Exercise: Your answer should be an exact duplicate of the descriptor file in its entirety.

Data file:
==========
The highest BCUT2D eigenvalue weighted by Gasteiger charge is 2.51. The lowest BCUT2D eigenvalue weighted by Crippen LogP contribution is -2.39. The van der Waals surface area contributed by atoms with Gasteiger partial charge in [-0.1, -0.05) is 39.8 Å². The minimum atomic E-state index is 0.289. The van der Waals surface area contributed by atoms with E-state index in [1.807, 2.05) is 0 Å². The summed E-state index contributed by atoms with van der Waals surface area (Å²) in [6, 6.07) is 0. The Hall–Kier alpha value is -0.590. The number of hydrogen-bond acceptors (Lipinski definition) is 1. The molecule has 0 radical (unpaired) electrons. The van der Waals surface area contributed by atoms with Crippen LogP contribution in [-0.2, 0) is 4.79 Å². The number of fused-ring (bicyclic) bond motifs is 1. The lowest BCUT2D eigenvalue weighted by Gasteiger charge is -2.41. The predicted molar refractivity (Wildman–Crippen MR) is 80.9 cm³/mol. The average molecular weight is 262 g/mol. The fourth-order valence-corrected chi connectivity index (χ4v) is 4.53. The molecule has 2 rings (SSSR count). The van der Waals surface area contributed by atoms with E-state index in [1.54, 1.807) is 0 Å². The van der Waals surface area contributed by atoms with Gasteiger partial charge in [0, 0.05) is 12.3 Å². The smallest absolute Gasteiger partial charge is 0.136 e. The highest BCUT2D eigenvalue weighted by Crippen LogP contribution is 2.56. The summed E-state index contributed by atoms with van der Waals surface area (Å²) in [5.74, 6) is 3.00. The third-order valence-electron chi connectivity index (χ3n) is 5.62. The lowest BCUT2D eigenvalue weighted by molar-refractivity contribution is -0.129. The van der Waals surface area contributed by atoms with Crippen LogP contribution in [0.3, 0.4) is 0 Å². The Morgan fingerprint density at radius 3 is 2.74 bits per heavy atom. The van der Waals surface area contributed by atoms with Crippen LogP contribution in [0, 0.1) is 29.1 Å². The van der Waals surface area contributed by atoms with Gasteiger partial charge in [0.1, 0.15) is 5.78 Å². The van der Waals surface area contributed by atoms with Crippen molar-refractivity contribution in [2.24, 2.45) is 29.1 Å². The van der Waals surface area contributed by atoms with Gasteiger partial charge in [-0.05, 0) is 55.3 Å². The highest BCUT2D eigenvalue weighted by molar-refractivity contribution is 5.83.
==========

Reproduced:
The highest BCUT2D eigenvalue weighted by Gasteiger charge is 2.51. The lowest BCUT2D eigenvalue weighted by Crippen LogP contribution is -2.39. The van der Waals surface area contributed by atoms with Gasteiger partial charge in [-0.1, -0.05) is 39.8 Å². The minimum atomic E-state index is 0.289. The van der Waals surface area contributed by atoms with E-state index in [1.807, 2.05) is 0 Å². The summed E-state index contributed by atoms with van der Waals surface area (Å²) in [6, 6.07) is 0. The Hall–Kier alpha value is -0.590. The number of hydrogen-bond acceptors (Lipinski definition) is 1. The molecule has 0 radical (unpaired) electrons. The van der Waals surface area contributed by atoms with Crippen LogP contribution in [-0.2, 0) is 4.79 Å². The number of fused-ring (bicyclic) bond motifs is 1. The lowest BCUT2D eigenvalue weighted by Gasteiger charge is -2.41. The predicted molar refractivity (Wildman–Crippen MR) is 80.9 cm³/mol. The average molecular weight is 262 g/mol. The fourth-order valence-corrected chi connectivity index (χ4v) is 4.53. The molecule has 2 rings (SSSR count). The van der Waals surface area contributed by atoms with E-state index in [1.54, 1.807) is 0 Å². The van der Waals surface area contributed by atoms with Gasteiger partial charge in [0, 0.05) is 12.3 Å². The smallest absolute Gasteiger partial charge is 0.136 e. The highest BCUT2D eigenvalue weighted by Crippen LogP contribution is 2.56. The summed E-state index contributed by atoms with van der Waals surface area (Å²) in [5.74, 6) is 3.00. The third-order valence-electron chi connectivity index (χ3n) is 5.62. The lowest BCUT2D eigenvalue weighted by molar-refractivity contribution is -0.129. The van der Waals surface area contributed by atoms with Crippen LogP contribution in [0.3, 0.4) is 0 Å². The Morgan fingerprint density at radius 3 is 2.74 bits per heavy atom. The van der Waals surface area contributed by atoms with Crippen LogP contribution in [0, 0.1) is 29.1 Å². The van der Waals surface area contributed by atoms with Gasteiger partial charge in [0.1, 0.15) is 5.78 Å². The van der Waals surface area contributed by atoms with Crippen molar-refractivity contribution in [2.24, 2.45) is 29.1 Å². The van der Waals surface area contributed by atoms with Gasteiger partial charge in [-0.05, 0) is 55.3 Å². The highest BCUT2D eigenvalue weighted by molar-refractivity contribution is 5.83.